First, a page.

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Flashcards in Molecular Basis of Carcinogens Deck (33)
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What are 5 properties of malignant cancer cells?

1. Unresponsive to proliferation control signals
2. DE-Differentiated: do not have specialized structures /function of tissue where they are growing
3. Invasive: can grow into neighboring healthy tissue, extending the boundaries of the tumor
4; Malignant: can shed cells that travel through circulatory system and proliferate at other sites
5. Clonal in origin: all cells from same single cell origin
6. Resistance to apoptosis
7. limitless replication potential


What is the multistep process for carcinogenesis?

cancer is the result of the accumulation of somatic mutations produced by environmental factors

Important steps are:
Tumor initiation


What is the relative importance of heredity in carcinogenesis? The environment?

- susceptibility to cancer is heritable
- cancer is caused by changes in cellular heredity
- Cancer is not inherited as a single gene (mendelian inheritance)

- mutagenic events early in life can be associated with cancer later


What types of early mutations are associated with later cancer?

UV light exposure
mutations to DNA repair genes


How do mutations in DNA repair genes cause later cancers?

increases rate of future mutations
Ex: p53, BRCA1, BRCA2


What 2 types of genes are usually mutated in tumor initiation?

1. Oncogenes: encourage cell proliferation -> activated
2. Anti-oncogenes: inhibit cell proliferation -> inactivated


What are at least 2 cytogenetic abnormalities associated with malignancy?

1. translocations/ deletions
ex: CML- Philadelphia chromosome
2. Loss of heterozygocity (LOH)
ex: retinoblastoma
3. Aneuploidy


What events can lead to a loss of heterozygocity?

Classic 2 Hit hypothesis of tumorgenesis (Kundson)

1st hit: pont mutation in activating tumor supressor gene
2nd hit: deletion resulting in loss of WT copy

Both are necessary because 1 good copy is enough for normal function


What are some dominantly inherited susceptibilities to cancer?

familial Adenomatous Poluposis
Familial retinoblastoma
Familial breast and ovarian cancer
Wilms tumor syndromw
von hippel lindau


What are some recessively inherited susceptibilities to cancer?

xeroderma pigmentosa
bloom's syndrome
fanconi's congenital aplastic anemia


How was the retinoblastoma gene identified?

many tumors had abnormal structure on chromosome 13 near q14 -> some completely deleted, some partial deletions, some rearrangements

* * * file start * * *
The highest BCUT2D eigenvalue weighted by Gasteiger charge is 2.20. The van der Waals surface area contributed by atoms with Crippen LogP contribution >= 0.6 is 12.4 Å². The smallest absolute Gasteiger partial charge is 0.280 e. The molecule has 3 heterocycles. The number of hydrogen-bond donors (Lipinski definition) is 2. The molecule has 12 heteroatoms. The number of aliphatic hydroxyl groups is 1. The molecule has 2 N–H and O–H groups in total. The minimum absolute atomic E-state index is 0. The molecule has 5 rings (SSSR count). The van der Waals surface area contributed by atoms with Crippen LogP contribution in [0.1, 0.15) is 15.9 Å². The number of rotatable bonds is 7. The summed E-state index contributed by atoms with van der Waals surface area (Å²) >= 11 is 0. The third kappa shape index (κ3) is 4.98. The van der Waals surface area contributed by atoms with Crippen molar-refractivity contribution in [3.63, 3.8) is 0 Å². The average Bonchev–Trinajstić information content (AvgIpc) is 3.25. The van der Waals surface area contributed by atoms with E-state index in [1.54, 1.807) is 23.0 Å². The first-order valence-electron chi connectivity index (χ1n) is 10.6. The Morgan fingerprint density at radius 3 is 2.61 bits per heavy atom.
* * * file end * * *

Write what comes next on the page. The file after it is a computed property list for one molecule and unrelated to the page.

-> in most patients, heterozygosity for Rb gene

=> tumor descends from single cell that has become homozygous for susceptibility gene


What are 3 functions of the normal Rb protein?

1. Prevent excessive cell growth by inhibiting cell cycle
2. recruits chromatin remodeling enzymes
3. Has a "pocket" for function binding of other proteins -> can be targeted by pathologies like HPV and become inactivated


How doe Rb function during the cell cycle

inhibits cell proliferation -> anti oncogene
- hypophosphorylation of Rb protein prevents cells from entering S phase

- if Rb protein hyperphosphorylated -> cell proceeds to S


What happens during the cell cycle if Rb is lost/ nonfunctional?

Cells cannot down regulate their division and growth is out of control


What is a hallmark of tumor suppressor genes?

protects a cell from one step on the path to cancer
ex) Rb prevents cell from entering s phase

***their loss may be more important than oncoactivation in many cancers***


What is the normal function of the APC gene?

tumor suppressor of FAP - familial Adenomatous Polyposis
on chromosome 5q

Encodes cytoplasmic protein that regulates location of beta-catenin (keeps it at the plasma membrane)

APC protein also degrades free beta catenin in cytoplasm


What happen if APC gene is lost?

Beta catenin enters nucleus and produces transcription of oncogenes like c-myc


What types of genes are BRCA1 and BRCA2?

tumor suppressor genes - "checkpoints"


What type of gene is p53?

tumor suppressor gene - "guardian of the genome"


Why was p53 originally thought to be an oncogene?

certian p53 mutations are dominant to the WT allele
- they bind the WT and inactivate it
- dominant negative "spoiler"


Why is p53 considered the "guardian of the genome"

- prevents cell from replicating damaged DNA
- required for apoptosis


What is the name for specific mutations that are frequently found in human cancers?



Give 1 example of a virus that is oncogenic

HPV: inactivates p53


How were oncogenes discovered?

through their identification in retroviruses which have the ability to insert new genetic info into host genome (and produce malignancy if they contain v-onc)


What are some of the functions of viral oncogenes?

1. affect gene expression (kinase that phosphorylates tyrosine)
2. Growth stimulation (miic EGFR)
3. de-regulate growth signals to allow unregulaed prolifeation


What are at least 4 examples of oncogenes with known function?

v-src: rous sarcoma- fibrosarcoma in birds
v-erb: avian erythroblasosis- in chickens
v-abl: abelson leukemia from mice
v-myc: neoplastic transformation of cells

1. c-ras - transforms normal cells when introduced via DNA transfomation - bladder cancer
2. N-myc (c-myc family) - amplified in neuroblastoma


How does amplification correlate with prognosis?

Higher levels of amplification correlate with poor prognosis
=> quantitative model- too much of a protein leads to malignancy


What is the qualitative model of cancer transformation?

overactive or unregulated protein can lead to malignancy


What combination of activation and suppression can lead to malignancy?

activation of oncogenes
suppression of tumor suppressor genes


How does herceptin work?

specific antibody to protein product of HER2 oncogene -> reverses transformed phenotype of cancer cell